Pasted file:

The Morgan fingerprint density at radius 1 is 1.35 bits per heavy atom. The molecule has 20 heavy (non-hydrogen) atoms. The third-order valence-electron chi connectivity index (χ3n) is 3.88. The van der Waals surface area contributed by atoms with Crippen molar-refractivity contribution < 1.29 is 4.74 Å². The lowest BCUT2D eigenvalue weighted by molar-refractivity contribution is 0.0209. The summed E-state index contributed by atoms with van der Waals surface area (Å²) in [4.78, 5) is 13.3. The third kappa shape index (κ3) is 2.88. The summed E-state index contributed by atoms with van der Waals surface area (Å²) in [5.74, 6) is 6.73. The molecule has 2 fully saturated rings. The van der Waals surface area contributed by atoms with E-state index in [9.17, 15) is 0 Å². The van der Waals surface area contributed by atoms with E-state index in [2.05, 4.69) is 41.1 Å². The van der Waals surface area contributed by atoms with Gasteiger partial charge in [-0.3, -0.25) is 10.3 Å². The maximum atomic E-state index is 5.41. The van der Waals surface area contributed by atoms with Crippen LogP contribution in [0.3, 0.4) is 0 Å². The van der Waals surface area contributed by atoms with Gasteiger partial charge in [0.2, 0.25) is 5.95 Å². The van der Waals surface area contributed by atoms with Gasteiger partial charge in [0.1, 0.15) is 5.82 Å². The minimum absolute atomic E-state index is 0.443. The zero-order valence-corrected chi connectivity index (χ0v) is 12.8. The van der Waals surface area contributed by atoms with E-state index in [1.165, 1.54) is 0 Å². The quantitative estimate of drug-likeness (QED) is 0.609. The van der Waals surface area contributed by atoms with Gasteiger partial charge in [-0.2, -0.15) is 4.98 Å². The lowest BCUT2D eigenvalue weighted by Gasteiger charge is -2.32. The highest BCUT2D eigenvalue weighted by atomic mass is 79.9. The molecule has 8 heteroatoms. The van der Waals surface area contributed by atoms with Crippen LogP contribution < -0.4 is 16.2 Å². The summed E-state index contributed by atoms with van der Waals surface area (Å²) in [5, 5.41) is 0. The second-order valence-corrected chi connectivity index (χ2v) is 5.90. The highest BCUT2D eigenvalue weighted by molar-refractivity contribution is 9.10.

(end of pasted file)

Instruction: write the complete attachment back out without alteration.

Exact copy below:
The Morgan fingerprint density at radius 1 is 1.35 bits per heavy atom. The molecule has 20 heavy (non-hydrogen) atoms. The third-order valence-electron chi connectivity index (χ3n) is 3.88. The van der Waals surface area contributed by atoms with Crippen molar-refractivity contribution < 1.29 is 4.74 Å². The lowest BCUT2D eigenvalue weighted by molar-refractivity contribution is 0.0209. The summed E-state index contributed by atoms with van der Waals surface area (Å²) in [4.78, 5) is 13.3. The third kappa shape index (κ3) is 2.88. The summed E-state index contributed by atoms with van der Waals surface area (Å²) in [5.74, 6) is 6.73. The molecule has 2 fully saturated rings. The van der Waals surface area contributed by atoms with E-state index in [9.17, 15) is 0 Å². The van der Waals surface area contributed by atoms with E-state index in [2.05, 4.69) is 41.1 Å². The van der Waals surface area contributed by atoms with Gasteiger partial charge in [-0.3, -0.25) is 10.3 Å². The maximum atomic E-state index is 5.41. The van der Waals surface area contributed by atoms with Crippen LogP contribution in [0.3, 0.4) is 0 Å². The van der Waals surface area contributed by atoms with Gasteiger partial charge in [0.2, 0.25) is 5.95 Å². The van der Waals surface area contributed by atoms with Gasteiger partial charge in [0.1, 0.15) is 5.82 Å². The minimum absolute atomic E-state index is 0.443. The zero-order valence-corrected chi connectivity index (χ0v) is 12.8. The van der Waals surface area contributed by atoms with E-state index in [1.165, 1.54) is 0 Å². The quantitative estimate of drug-likeness (QED) is 0.609. The van der Waals surface area contributed by atoms with Gasteiger partial charge in [-0.2, -0.15) is 4.98 Å². The lowest BCUT2D eigenvalue weighted by Gasteiger charge is -2.32. The highest BCUT2D eigenvalue weighted by atomic mass is 79.9. The molecule has 8 heteroatoms. The van der Waals surface area contributed by atoms with Crippen LogP contribution < -0.4 is 16.2 Å². The summed E-state index contributed by atoms with van der Waals surface area (Å²) in [5, 5.41) is 0. The second-order valence-corrected chi connectivity index (χ2v) is 5.90. The highest BCUT2D eigenvalue weighted by molar-refractivity contribution is 9.10.